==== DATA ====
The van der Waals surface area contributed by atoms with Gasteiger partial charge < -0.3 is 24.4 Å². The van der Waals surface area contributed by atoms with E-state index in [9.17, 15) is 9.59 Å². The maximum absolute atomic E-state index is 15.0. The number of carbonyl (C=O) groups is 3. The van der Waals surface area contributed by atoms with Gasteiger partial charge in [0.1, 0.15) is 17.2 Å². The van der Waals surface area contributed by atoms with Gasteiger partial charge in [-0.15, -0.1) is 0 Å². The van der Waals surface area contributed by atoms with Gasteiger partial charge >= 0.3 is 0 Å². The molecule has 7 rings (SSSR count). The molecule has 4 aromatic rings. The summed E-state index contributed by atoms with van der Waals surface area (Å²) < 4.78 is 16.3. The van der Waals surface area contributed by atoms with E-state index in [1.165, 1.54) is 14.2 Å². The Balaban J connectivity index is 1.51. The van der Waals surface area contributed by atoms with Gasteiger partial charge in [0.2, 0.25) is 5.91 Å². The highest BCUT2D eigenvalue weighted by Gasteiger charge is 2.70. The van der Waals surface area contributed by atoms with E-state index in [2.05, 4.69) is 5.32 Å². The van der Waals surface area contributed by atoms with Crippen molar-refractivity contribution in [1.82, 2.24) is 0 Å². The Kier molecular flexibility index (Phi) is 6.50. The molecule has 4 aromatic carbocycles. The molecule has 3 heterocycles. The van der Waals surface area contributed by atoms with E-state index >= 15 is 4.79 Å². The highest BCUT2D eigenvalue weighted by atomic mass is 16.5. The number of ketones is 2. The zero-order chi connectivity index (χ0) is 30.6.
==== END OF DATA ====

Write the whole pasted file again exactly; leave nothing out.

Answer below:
The van der Waals surface area contributed by atoms with Gasteiger partial charge < -0.3 is 24.4 Å². The van der Waals surface area contributed by atoms with E-state index in [9.17, 15) is 9.59 Å². The maximum absolute atomic E-state index is 15.0. The number of carbonyl (C=O) groups is 3. The van der Waals surface area contributed by atoms with Gasteiger partial charge in [0.1, 0.15) is 17.2 Å². The van der Waals surface area contributed by atoms with Gasteiger partial charge in [-0.15, -0.1) is 0 Å². The van der Waals surface area contributed by atoms with Gasteiger partial charge >= 0.3 is 0 Å². The molecule has 7 rings (SSSR count). The molecule has 4 aromatic rings. The summed E-state index contributed by atoms with van der Waals surface area (Å²) < 4.78 is 16.3. The van der Waals surface area contributed by atoms with E-state index in [1.165, 1.54) is 14.2 Å². The Balaban J connectivity index is 1.51. The van der Waals surface area contributed by atoms with Gasteiger partial charge in [0.2, 0.25) is 5.91 Å². The highest BCUT2D eigenvalue weighted by Gasteiger charge is 2.70. The van der Waals surface area contributed by atoms with E-state index in [2.05, 4.69) is 5.32 Å². The van der Waals surface area contributed by atoms with Crippen molar-refractivity contribution in [1.82, 2.24) is 0 Å². The Kier molecular flexibility index (Phi) is 6.50. The molecule has 4 aromatic carbocycles. The molecule has 3 heterocycles. The van der Waals surface area contributed by atoms with E-state index >= 15 is 4.79 Å². The highest BCUT2D eigenvalue weighted by atomic mass is 16.5. The number of ketones is 2. The zero-order chi connectivity index (χ0) is 30.6.